London

London bus workers accept Olympics bonus offer

  • 18 July 2012
  • From the section London
Bus depot, photo taken by Richard Gough
Bus workers went on a 24-hour strike in June

London bus workers have accepted an Olympics bonus payment offered to them and called off strike action.

The Unite union said its members voted to accept £577 in return for working during the Games period.

Thousands of workers went on a 24-hour strike in June and were due to walk out again on 24 July.

Transport for London welcomed the move. The bonus offered by 20 bus firms will give workers an extra £27.50 each time they complete a duty over the 29 days.

On average, staff will work 21 days over the Olympic period.

'International embarrassment'

Representatives of bus companies and the union began talks earlier this month at the conciliation service Acas.

The union had threatened to hold strikes on 5 and 24 July, both of which were abandoned.

Peter Kavanagh, Unite's regional secretary for London, said: "After almost a year-long campaign, bus workers finally have a fair deal which recognises their contribution to keeping London moving over the Olympics.

"Major disruption to London's transport network and international embarrassment in the run-up to the Olympics could have been avoided if TfL (Transport for London) and the employers did the right thing when Unite first approached them almost a year ago.

"Instead, bus workers had to fight tooth and nail to get recognition."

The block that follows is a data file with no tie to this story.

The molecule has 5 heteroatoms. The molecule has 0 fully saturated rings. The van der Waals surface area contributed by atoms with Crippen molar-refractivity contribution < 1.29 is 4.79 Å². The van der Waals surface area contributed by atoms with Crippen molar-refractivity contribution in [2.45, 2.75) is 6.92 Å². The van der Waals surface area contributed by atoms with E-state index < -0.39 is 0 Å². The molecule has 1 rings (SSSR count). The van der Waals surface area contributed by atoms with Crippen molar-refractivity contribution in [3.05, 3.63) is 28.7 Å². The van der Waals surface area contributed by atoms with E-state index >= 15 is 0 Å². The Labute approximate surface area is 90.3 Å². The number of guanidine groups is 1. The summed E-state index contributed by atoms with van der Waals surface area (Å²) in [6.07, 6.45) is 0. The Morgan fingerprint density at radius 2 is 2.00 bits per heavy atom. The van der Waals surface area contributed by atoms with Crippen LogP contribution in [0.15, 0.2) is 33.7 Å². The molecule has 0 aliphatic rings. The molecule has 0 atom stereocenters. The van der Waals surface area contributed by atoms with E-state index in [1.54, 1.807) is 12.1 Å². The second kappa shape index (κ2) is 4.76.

'Biggest festival'

Transport for London's managing director of surface transport, Leon Daniels, said: "We welcome the news that Unite's leadership has accepted this pay deal.

"The pay of bus workers is, and will remain, a matter between them and the private bus operating companies that employ them.

"However in this case, as the capital prepares to celebrate the biggest festival of sport and culture it has ever seen, TfL and the mayor sought to bring Unite and the bus companies together and we are pleased that they have now resolved this dispute."

The union sought £500 for each of its 20,000 members for working over the Games period.

TfL also promised to split extra revenue from the Olympics with bus operating operators, on the condition it was passed on to staff.

Last month London Mayor Boris Johnson announced the Olympic Delivery Authority had offered £8.3m in a bid to avert the strike, which went ahead on 22 June nevertheless.

Bonus deals have previously been agreed for staff at Heathrow Express, Network Rail, Docklands Light Railway, London Overground and London Underground - ranging between £500 and £900.

More on this story

Around the BBC

Related Internet links

The BBC is not responsible for the content of external Internet sites